Estate Planning

San Diego Estate Planning

An estate plan refers to the means by which your estate is preserved during your lifetime and distributed to your loved ones upon your passing


Why Is An Estate Plan Necessary?

  • It is used to avoid the costly and time-consuming probate process, which is public in nature, requires statutory fees (the cost of probate determined by the state of California), and can take anywhere from six months to several years for your beneficiaries to receive their inheritance
  • It enables you to decide who inherits from you and at what time in their lives
  • Assists with planning for incapacity
  • Allows you to plan for yourself and loved ones without giving up control of your assets
  • Allows you to plan while taking into account current and future concerns for family members
  • Allows you to accomplish your dreams and goals for yourself, your family, and your assets
  • Reduces income, gift, estate and generation skipping taxes
  • Keeps affairs private
  • Prevents family conflict
  • Gives you the ability to make decisions of who will assist you and your loved ones in the event of an unexpected accident, diminished capacity and eventual death
  • Eases management of your financial and legal affairs during your incapacity and after your passing
  • Provides loved ones with efficient and timely inheritance, as quickly as 120 days
  • Gives you the piece of mind that the assets you worked so hard to acquire will be distributed in accordance with your wishes

Included Documents

On a very basic level, a living trust is a document in which you name your beneficiaries and in what manner they will inherit from you. The most important reason to have a revocable living trust in California is that it shields your estate from probate. Having a will does not save your estate from the daunting process of probate. During the probate process, the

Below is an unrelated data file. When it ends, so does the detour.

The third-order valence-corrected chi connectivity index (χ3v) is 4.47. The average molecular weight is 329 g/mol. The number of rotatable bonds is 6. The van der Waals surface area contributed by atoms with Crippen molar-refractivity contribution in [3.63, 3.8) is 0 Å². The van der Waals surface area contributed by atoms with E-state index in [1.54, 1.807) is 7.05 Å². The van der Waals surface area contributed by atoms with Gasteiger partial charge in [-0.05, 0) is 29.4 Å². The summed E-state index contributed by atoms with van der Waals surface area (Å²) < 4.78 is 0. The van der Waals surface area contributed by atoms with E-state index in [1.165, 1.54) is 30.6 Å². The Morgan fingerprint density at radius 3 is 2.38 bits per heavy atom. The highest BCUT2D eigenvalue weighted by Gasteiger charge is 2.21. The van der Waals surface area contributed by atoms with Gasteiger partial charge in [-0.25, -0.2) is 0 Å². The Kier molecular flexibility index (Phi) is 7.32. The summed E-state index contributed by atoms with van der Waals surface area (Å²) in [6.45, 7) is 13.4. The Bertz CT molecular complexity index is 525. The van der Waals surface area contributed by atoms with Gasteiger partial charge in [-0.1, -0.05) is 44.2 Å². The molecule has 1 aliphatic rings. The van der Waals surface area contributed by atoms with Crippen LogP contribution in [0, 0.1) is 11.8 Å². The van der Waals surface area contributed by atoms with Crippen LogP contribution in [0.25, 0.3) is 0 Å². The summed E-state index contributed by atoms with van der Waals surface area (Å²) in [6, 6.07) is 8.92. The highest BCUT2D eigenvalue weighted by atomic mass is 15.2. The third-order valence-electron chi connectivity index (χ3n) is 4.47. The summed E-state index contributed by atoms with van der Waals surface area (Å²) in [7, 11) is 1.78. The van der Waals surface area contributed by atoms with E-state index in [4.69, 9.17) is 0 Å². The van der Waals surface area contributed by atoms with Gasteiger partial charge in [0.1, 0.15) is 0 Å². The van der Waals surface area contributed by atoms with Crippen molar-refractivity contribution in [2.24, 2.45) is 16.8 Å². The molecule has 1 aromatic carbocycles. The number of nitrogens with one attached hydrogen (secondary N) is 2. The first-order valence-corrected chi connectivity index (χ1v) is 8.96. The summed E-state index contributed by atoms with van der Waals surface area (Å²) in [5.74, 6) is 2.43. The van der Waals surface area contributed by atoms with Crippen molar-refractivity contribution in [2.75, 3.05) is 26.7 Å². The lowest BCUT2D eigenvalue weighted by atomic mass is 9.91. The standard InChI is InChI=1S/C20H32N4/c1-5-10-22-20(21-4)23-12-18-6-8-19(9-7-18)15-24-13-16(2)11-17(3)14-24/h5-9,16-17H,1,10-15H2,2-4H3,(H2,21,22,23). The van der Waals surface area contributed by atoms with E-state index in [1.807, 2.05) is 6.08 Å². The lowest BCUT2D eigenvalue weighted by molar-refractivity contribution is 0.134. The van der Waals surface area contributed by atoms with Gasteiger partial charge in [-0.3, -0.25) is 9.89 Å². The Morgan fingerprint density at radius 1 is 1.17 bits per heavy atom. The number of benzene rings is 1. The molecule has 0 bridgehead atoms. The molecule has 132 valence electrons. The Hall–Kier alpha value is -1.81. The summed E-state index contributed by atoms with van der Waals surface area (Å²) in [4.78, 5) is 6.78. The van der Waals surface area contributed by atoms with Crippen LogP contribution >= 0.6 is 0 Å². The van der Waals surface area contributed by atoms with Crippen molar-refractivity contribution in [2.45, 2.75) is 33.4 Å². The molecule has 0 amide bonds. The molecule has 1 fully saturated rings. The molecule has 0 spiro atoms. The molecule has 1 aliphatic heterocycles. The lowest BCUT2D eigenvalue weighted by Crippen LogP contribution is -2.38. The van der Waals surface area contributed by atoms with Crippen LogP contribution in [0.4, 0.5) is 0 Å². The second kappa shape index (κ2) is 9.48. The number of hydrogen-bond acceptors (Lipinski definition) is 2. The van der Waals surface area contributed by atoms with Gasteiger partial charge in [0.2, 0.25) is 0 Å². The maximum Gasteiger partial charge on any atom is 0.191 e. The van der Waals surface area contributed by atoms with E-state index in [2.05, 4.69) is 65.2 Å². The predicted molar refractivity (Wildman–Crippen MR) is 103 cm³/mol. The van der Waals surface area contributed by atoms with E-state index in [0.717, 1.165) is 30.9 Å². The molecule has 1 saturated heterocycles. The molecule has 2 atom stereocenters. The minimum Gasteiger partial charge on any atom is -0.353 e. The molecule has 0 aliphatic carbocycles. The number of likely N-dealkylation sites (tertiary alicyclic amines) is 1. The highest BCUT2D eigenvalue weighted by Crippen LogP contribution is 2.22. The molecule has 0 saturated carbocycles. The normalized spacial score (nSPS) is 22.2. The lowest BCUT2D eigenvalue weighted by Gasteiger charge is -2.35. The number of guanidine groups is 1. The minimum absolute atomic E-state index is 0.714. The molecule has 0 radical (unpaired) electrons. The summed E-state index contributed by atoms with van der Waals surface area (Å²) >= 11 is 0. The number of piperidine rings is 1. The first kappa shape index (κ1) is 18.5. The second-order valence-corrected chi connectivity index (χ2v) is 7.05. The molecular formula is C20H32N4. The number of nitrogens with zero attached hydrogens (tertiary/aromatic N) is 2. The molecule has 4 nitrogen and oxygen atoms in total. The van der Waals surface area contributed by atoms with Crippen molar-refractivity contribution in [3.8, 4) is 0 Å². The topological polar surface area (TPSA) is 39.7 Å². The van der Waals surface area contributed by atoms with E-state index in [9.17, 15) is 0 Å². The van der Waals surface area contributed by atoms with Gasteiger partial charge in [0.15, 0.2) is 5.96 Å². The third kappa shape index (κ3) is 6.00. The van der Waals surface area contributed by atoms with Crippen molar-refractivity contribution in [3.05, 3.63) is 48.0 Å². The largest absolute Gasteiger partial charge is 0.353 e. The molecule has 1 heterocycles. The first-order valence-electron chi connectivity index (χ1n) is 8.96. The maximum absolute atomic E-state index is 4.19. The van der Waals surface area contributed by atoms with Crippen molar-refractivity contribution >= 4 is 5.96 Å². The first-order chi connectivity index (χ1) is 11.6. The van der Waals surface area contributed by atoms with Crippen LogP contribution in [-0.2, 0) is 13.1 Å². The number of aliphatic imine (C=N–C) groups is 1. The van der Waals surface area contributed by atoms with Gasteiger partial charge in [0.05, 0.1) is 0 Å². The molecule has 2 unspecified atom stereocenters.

State of California will name your beneficiaries and decide how they will inherit from you. Trusts do not require probate proceedings and thereby avoid the expense and
 inconvenience associated with it. A trust is also an important vehicle to avoid a conservatorship proceedings if you should become physically or mentally incompetent before your death.  

Contrary to popular belief, a will, standing alone, does not protect your estate from probate. However, a pour-over will accompanied by a trust will ensure that your heirs receive their inheritance without having to go through the laborious probate process.  The pour-over will ensures that assets not titled in the name of your trust are put into the trust after your passing. In addition, the will names guardians for your minor children or dependents, sets out your burial and funeral arrangements, and names your executors. Stand-alone wills are usually an appropriate estate planning tool for any individual whose aggregate assets are less than one hundred and fifty thousand dollars ($150,000). 

A durable power of attorney is a document that allows you (the principal) to give authority to another person (your agent or attorney-in-fact) to make financial/legal decisions and financial transactions on your behalf. It is called “durable” when, by its terms, it remains effective even if the principle becomes mentally incompetent. This document allows your agent to accomplish a wide array of tasks upon your incapacity, from something as simple as paying your bills and doing your taxes to more complicated matters, such as selling your home and planning for long-term care. 

An advanced health care directive, also referred to as a living will, is a document that allows you the opportunity to appoint a trusted loved one to make difficult medical decisions in accordance with your wishes in the event that you become unable to make them yourself. If you have specific preferences when regard to certain medical conditions or situations, these can be addressed through this document. 

The Certificate of Trust is a public document used to transfer assets 
(bank accounts, stock accounts, mutual funds, real property, etc.) into the name of your trust. This is the document which you will show to the bank, stockbroker, escrow officer, etc.
 for items you wish to place in the name of your trust.